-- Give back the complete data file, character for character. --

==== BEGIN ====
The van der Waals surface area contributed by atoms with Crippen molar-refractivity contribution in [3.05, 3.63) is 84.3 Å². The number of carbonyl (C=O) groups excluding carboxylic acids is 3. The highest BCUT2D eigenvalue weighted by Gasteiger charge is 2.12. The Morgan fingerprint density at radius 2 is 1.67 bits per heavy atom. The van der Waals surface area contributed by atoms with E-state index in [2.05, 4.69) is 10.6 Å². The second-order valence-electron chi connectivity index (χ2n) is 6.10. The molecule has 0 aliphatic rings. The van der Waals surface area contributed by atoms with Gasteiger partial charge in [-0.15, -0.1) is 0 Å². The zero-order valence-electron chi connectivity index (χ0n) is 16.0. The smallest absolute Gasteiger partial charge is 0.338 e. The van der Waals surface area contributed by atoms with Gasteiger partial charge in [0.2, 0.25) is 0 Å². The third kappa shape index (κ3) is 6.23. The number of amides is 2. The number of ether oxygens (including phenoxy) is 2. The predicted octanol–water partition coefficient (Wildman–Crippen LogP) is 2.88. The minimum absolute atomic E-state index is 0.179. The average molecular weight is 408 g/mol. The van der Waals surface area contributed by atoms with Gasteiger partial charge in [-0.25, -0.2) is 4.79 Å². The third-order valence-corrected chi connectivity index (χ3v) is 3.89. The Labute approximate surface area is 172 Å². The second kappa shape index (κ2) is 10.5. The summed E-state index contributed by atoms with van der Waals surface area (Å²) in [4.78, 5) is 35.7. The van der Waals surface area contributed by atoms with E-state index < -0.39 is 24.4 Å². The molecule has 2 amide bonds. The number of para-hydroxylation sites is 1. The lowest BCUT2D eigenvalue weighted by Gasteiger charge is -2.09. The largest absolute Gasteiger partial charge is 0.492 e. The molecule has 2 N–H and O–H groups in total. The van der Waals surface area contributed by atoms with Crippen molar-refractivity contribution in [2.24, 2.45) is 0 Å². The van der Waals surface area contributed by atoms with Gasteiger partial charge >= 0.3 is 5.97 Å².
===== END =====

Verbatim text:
The van der Waals surface area contributed by atoms with Crippen molar-refractivity contribution in [3.05, 3.63) is 84.3 Å². The number of carbonyl (C=O) groups excluding carboxylic acids is 3. The highest BCUT2D eigenvalue weighted by Gasteiger charge is 2.12. The Morgan fingerprint density at radius 2 is 1.67 bits per heavy atom. The van der Waals surface area contributed by atoms with E-state index in [2.05, 4.69) is 10.6 Å². The second-order valence-electron chi connectivity index (χ2n) is 6.10. The molecule has 0 aliphatic rings. The van der Waals surface area contributed by atoms with Gasteiger partial charge in [-0.15, -0.1) is 0 Å². The zero-order valence-electron chi connectivity index (χ0n) is 16.0. The smallest absolute Gasteiger partial charge is 0.338 e. The van der Waals surface area contributed by atoms with Gasteiger partial charge in [0.2, 0.25) is 0 Å². The third kappa shape index (κ3) is 6.23. The number of amides is 2. The number of ether oxygens (including phenoxy) is 2. The predicted octanol–water partition coefficient (Wildman–Crippen LogP) is 2.88. The minimum absolute atomic E-state index is 0.179. The average molecular weight is 408 g/mol. The van der Waals surface area contributed by atoms with Gasteiger partial charge in [-0.25, -0.2) is 4.79 Å². The third-order valence-corrected chi connectivity index (χ3v) is 3.89. The Labute approximate surface area is 172 Å². The second kappa shape index (κ2) is 10.5. The summed E-state index contributed by atoms with van der Waals surface area (Å²) in [4.78, 5) is 35.7. The van der Waals surface area contributed by atoms with E-state index < -0.39 is 24.4 Å². The molecule has 2 amide bonds. The number of para-hydroxylation sites is 1. The lowest BCUT2D eigenvalue weighted by Gasteiger charge is -2.09. The largest absolute Gasteiger partial charge is 0.492 e. The molecule has 2 N–H and O–H groups in total. The van der Waals surface area contributed by atoms with Crippen molar-refractivity contribution in [2.24, 2.45) is 0 Å². The van der Waals surface area contributed by atoms with Gasteiger partial charge >= 0.3 is 5.97 Å².